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Eagle Eye: Offense Gets Back To Basics

The defense was extremely impressive against the Los Angeles Rams, something I covered in the first Eagle Eye recap this week, but I know a lot of fans are excited to learn more about how the offense performed on Sunday night.

Let’s start with Nick Foles.

Was he perfect? Of course not. There were missed throws on his end, whether they were off-target passes or just missed reads in the progression. However, Foles was mostly efficient with the football. He wasn’t sacked. He typically got the ball out quickly, even on third down short of the sticks, letting his receivers go make a play. That was the case on a couple of wide receiver Alshon Jeffery’s catches. Jeffery hauled in all eight of his targets on the night, and these are four of them.

ALL OF THE VIDEO CLIPS FEATURE AUDIO ANALYSIS FROM FRAN DUFFY

On the first one, I don’t believe Jeffery was the primary target. I believe this was a play designed for Golden Tate at the bottom of the screen. But when Foles senses press man coverage before the snap and expects some kind of blitz, he gets to his "alert" throw, which is Jeffery on the boundary running a fade. There’s a single-high safety in the middle of the field. Foles drops this throw in a bucket over the top along the sideline for a first down.

The second play was designed for Jeffery. Zach Ertz and Nelson Agholor lift the coverage inside with vertical routes, clearing space in the middle of the field for Jeffery on a dig route. Is Jeffery's route perfect? No. Is the throw from Foles? No. But he puts it up above the rim and lets Alshon go up and get it for a 36-yard gain.

On the third play, Jeffery just runs a great route, turning the cornerback around and breaking towards the sideline. Foles finds him outside the numbers for a first down inside the 10-yard line.

On the fourth and final play, his longest of the night, Jeffery runs a deep post route behind Agholor. This double post concept breaks free because the safety in the middle of the field abandons his assignment. Foles recognizes it and chucks it downfield, and Jeffery gets under it for the big play and a first down.

The postgame narrative is that there was a "change in philosophy" with Foles under center or a difference in the plays called by the coaching staff. Head coach Doug Pederson and offensive coordinator Mike Groh have both talked about relying more on their go-to concepts in this game plan, and that was true. That Dagger concept, for instance, had been a reliable one throughout last year and in Wentz’s rookie season of 2016. The Mesh concept was run a handful of times early in the game, and that has long been a high-volume play call for the Eagles.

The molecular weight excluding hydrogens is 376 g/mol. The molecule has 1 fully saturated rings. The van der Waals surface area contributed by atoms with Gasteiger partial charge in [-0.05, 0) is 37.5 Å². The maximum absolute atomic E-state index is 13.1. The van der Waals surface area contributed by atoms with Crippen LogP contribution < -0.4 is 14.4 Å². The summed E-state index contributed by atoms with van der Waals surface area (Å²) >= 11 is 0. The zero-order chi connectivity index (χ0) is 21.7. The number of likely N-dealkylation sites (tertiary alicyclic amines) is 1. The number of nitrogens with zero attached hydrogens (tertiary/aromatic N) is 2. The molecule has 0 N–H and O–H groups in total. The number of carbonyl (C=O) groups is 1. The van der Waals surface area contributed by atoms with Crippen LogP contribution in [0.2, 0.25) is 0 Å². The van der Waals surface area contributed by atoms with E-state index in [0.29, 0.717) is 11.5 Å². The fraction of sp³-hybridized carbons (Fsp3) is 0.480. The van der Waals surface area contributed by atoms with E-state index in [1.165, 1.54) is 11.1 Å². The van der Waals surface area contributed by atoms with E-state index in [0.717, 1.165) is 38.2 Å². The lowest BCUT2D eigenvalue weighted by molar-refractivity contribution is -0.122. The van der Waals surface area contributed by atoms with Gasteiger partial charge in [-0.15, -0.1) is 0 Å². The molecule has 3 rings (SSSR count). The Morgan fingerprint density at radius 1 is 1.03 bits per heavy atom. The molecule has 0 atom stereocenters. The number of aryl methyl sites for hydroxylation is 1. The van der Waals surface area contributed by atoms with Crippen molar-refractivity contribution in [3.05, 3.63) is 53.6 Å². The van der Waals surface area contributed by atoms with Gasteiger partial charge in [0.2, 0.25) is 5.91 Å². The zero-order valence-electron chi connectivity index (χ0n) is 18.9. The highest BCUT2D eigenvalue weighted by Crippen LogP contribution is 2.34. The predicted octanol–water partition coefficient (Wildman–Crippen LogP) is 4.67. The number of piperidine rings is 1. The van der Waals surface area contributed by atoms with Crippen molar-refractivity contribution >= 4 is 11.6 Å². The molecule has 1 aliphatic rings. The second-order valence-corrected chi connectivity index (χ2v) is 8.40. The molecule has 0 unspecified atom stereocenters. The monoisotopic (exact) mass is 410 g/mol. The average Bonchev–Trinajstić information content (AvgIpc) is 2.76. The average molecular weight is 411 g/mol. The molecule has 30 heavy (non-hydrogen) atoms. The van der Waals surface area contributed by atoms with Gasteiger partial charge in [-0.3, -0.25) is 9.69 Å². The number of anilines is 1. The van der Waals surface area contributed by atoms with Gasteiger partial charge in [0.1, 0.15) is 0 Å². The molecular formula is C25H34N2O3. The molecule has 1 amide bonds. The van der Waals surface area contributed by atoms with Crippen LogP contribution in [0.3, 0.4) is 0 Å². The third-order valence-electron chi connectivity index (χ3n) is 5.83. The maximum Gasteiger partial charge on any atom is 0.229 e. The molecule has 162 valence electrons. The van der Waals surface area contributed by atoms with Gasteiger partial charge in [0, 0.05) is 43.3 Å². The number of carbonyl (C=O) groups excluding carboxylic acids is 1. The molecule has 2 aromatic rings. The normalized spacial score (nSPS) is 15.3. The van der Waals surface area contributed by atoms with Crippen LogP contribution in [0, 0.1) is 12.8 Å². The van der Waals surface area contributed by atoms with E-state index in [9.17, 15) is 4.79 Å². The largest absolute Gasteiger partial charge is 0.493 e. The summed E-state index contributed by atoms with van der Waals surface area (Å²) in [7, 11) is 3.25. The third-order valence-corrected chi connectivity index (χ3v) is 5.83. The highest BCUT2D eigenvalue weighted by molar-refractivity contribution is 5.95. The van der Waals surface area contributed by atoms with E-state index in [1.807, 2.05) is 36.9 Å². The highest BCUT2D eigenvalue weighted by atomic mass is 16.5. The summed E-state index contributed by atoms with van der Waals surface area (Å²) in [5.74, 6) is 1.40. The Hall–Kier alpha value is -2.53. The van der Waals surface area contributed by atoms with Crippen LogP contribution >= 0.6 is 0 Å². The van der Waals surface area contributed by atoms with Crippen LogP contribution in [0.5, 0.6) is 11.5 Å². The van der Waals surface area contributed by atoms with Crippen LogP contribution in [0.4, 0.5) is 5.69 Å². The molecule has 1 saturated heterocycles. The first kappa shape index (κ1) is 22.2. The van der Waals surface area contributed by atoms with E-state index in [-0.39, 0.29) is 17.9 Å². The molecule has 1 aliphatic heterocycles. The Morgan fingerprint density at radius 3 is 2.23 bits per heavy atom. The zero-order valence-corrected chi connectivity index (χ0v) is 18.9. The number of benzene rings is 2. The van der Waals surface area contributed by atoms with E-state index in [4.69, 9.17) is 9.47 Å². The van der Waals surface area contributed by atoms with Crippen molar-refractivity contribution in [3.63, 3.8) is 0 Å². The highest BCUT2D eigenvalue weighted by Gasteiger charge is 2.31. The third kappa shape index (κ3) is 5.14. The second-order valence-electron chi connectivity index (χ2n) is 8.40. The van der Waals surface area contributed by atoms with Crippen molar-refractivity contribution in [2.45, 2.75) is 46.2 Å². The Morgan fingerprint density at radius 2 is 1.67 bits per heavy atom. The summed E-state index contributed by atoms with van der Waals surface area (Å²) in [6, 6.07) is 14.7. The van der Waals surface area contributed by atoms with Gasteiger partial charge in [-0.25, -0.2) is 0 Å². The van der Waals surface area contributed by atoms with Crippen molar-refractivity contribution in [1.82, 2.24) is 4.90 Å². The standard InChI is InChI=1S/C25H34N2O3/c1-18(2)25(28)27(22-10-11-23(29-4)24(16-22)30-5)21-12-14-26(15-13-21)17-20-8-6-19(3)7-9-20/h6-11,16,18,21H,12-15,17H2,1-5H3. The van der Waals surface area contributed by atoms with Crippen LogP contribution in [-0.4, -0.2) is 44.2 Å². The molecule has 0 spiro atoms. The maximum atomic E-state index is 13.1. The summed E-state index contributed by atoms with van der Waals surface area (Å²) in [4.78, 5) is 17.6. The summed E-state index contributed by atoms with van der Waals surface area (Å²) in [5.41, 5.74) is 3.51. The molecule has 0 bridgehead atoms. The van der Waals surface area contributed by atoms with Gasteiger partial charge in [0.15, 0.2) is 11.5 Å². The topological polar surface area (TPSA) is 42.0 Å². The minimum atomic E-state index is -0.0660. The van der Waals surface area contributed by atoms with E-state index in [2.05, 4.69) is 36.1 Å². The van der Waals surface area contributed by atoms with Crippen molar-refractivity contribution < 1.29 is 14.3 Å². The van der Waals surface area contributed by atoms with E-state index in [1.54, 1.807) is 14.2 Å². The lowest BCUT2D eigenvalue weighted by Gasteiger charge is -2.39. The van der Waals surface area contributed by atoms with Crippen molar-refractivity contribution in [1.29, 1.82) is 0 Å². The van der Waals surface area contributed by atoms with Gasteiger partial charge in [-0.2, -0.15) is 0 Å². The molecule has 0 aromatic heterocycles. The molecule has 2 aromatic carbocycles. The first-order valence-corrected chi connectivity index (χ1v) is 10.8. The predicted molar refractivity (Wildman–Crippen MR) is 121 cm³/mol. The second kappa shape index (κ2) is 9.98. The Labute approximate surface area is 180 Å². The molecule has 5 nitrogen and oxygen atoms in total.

There weren’t more or fewer Run Pass Options. Ertz wasn’t featured less as he was targeted multiple times in the red zone and a handful of the plays early in the game were designed to get him the football. There was not much of a change in the amount of called shot plays. I think the offense executed well across the board, was efficient in moving the football, and was able to put up 30 points because of it.

Let’s get to the run game, where two things stood out. First, the Eagles called a handful of plays that perfectly attacked Los Angeles’ aggressive defensive front.

These Traps and Whams prey on the defense’s aggressiveness upfield. When defensive tackles like Aaron Donald fly out of their stance and get into the backfield, they may think the blockers just missed them off the snap. Instead of being home free for a stop, however, they’re now in the crosshairs of an Eagles blocker coming from outside of their vision. On Trap plays, it’s an offensive lineman coming from across the formation (see Lane Johnson above), and on Wham plays it’s a fullback or tight end (see Dallas Goedert). These plays are fun to study and are great to use because it’s a quick-hitting run with the running back getting downhill immediately with offensive linemen out in front blocking linebackers at the second level.

The "back to basics" edict followed suit in the run game as well, where Inside Zone was the bread and butter for the Eagles. All three rushing touchdowns in this game came on the Inside Zone run concept. All of them came with Foles in the shotgun. All of them came with two tight ends on the field. The Eagles are primarily a zone blocking team, and watching these double teams work well at the point of attack was fun to relive on film against the Rams, as the Eagles mixed in a couple of counter punches as well.

The offense came through in a big way against Los Angeles, but the Houston Texans present another big challenge this week. The Eagles will need a repeat effort against the Texans.

Fran Duffy is the producer of the Emmy-nominated Eagles Game Plan show which can be seen every gameday during the season on NBC10 in Philadelphia. He is also the host of two Eagles-related podcasts, Eagle Eye in the Sky, which examines the team from an X's and O's angle each and every week as well as the Journey to the Draft podcast, which covers college football and the NFL Draft all year round. Fran also authors the Eagle Eye in the Sky column, which runs four times a week during the football season to serve as a recap for the previous game and to preview the upcoming matchup. Prior to joining the Eagles in 2011, Duffy was the head video coordinator for the Temple University football team under former head coach Al Golden. In that role, he spent thousands of hours shooting, logging, and assisting with the breakdown of the All-22 film from the team’s games, practices, and opponents.

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